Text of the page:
Fair Credit Reporting Act

The CFPB recently issued a bulletin highlighting the obligations of debt buyers, debt collectors, and others who furnish information to credit reporting agencies (CRAs) under the Fair Credit Reporting Act (FCRA). In particular, the CFPB is concerned that furnishers may direct the CRAs to simply delete disputed items from consumer reports without conducting a proper investigation.… Continue Reading

Yesterday we blogged about CFPB Bulletin 2013-09, which examined the CFPB’s expectations of furnishers investigating disputes under the federal Fair Credit Reporting Act (FCRA). The FCRA was also the topic of a panel sponsored by the Consumer Financial Services Committee at the American Bar Association’s Annual Meeting in San Francisco on Friday, August 9.… Continue Reading

The CFPB has issued a bulletin to companies that furnish information to consumer reporting agencies (CRA) reminding them of their obligation under the Fair Credit Reporting Act (FCRA) to investigate consumer disputes forwarded by a CRA and “review all relevant information” relating to the dispute.  In the bulletin, the CFPB warns that it will take appropriate supervisory and enforcement actions to address furnisher violations of the FCRA or other federal consumer financial laws, including requiring restitution to harmed consumers.  … Continue Reading

The CFPB’s participation in a memorandum brief filed by the Department of Justice in support of the constitutionality of a provision of the Fair Credit Reporting Act is the most recent example of the CFPB’s activist approach. As we reported, the CFPB previously announced that it’s committed to filing amicus briefs in cases involving federal consumer financial protection laws, and has already filed amicus briefs in at least four federal appellate court cases involving a Truth in Lending rescission issue and in two federal appellate court cases involving Fair Debt Collection Practices Act issues.… Continue Reading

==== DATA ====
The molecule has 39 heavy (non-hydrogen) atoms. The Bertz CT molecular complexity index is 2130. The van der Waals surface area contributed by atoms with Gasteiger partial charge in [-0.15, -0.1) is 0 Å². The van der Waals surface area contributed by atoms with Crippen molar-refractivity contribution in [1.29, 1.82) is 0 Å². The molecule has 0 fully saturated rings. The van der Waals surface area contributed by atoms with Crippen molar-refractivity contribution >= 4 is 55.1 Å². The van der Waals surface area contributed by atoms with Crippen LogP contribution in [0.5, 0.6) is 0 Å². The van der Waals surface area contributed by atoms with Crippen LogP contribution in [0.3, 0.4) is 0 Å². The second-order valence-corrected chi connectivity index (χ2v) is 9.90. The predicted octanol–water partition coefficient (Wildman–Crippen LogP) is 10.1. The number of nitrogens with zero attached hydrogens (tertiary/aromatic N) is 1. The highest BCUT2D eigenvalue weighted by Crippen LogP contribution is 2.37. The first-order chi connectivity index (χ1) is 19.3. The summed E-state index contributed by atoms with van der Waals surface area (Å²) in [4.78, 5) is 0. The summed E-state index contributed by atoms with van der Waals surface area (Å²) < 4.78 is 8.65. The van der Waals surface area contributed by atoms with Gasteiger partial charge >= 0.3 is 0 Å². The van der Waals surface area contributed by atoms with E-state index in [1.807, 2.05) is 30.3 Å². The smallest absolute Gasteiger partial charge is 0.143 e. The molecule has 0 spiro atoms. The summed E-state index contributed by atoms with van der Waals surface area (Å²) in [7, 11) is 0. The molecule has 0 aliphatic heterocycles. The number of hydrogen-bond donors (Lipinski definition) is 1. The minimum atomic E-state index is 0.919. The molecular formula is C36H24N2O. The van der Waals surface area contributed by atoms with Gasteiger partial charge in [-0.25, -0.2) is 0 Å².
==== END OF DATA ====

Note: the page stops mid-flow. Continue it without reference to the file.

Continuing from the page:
Federal Trade CommissionIn this first part, we look at how the Dodd-Frank Act structured interactions between the Federal Trade Commission and the Consumer Financial Protection Bureau.

The FTC has consumer protection jurisdiction over just about every business in the country, but for a few significant exceptions—financial institutions regulated by federal banking regulators, insurance companies and telecommunications companies among them.… Continue Reading